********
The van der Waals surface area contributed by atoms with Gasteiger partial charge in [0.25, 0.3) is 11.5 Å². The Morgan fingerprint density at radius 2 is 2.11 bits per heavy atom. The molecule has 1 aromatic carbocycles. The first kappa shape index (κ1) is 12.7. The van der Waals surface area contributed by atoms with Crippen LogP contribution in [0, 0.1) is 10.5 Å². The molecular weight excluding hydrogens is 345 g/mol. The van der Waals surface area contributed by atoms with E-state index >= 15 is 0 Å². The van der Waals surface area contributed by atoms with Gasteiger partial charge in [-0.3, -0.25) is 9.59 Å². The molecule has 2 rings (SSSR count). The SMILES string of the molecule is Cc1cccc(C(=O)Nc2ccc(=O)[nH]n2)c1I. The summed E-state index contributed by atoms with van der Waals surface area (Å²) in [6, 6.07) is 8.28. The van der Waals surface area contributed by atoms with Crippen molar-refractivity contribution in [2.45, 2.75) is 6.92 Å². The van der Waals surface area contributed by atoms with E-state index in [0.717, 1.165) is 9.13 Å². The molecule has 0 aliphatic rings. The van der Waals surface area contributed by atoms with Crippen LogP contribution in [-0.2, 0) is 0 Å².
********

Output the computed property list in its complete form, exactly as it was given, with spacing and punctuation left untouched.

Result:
The van der Waals surface area contributed by atoms with Gasteiger partial charge in [0.25, 0.3) is 11.5 Å². The Morgan fingerprint density at radius 2 is 2.11 bits per heavy atom. The molecule has 1 aromatic carbocycles. The first kappa shape index (κ1) is 12.7. The van der Waals surface area contributed by atoms with Crippen LogP contribution in [0, 0.1) is 10.5 Å². The molecular weight excluding hydrogens is 345 g/mol. The van der Waals surface area contributed by atoms with E-state index >= 15 is 0 Å². The van der Waals surface area contributed by atoms with Gasteiger partial charge in [-0.3, -0.25) is 9.59 Å². The molecule has 2 rings (SSSR count). The SMILES string of the molecule is Cc1cccc(C(=O)Nc2ccc(=O)[nH]n2)c1I. The summed E-state index contributed by atoms with van der Waals surface area (Å²) in [6, 6.07) is 8.28. The van der Waals surface area contributed by atoms with Crippen molar-refractivity contribution in [2.45, 2.75) is 6.92 Å². The van der Waals surface area contributed by atoms with E-state index in [0.717, 1.165) is 9.13 Å². The molecule has 0 aliphatic rings. The van der Waals surface area contributed by atoms with Crippen LogP contribution in [-0.2, 0) is 0 Å².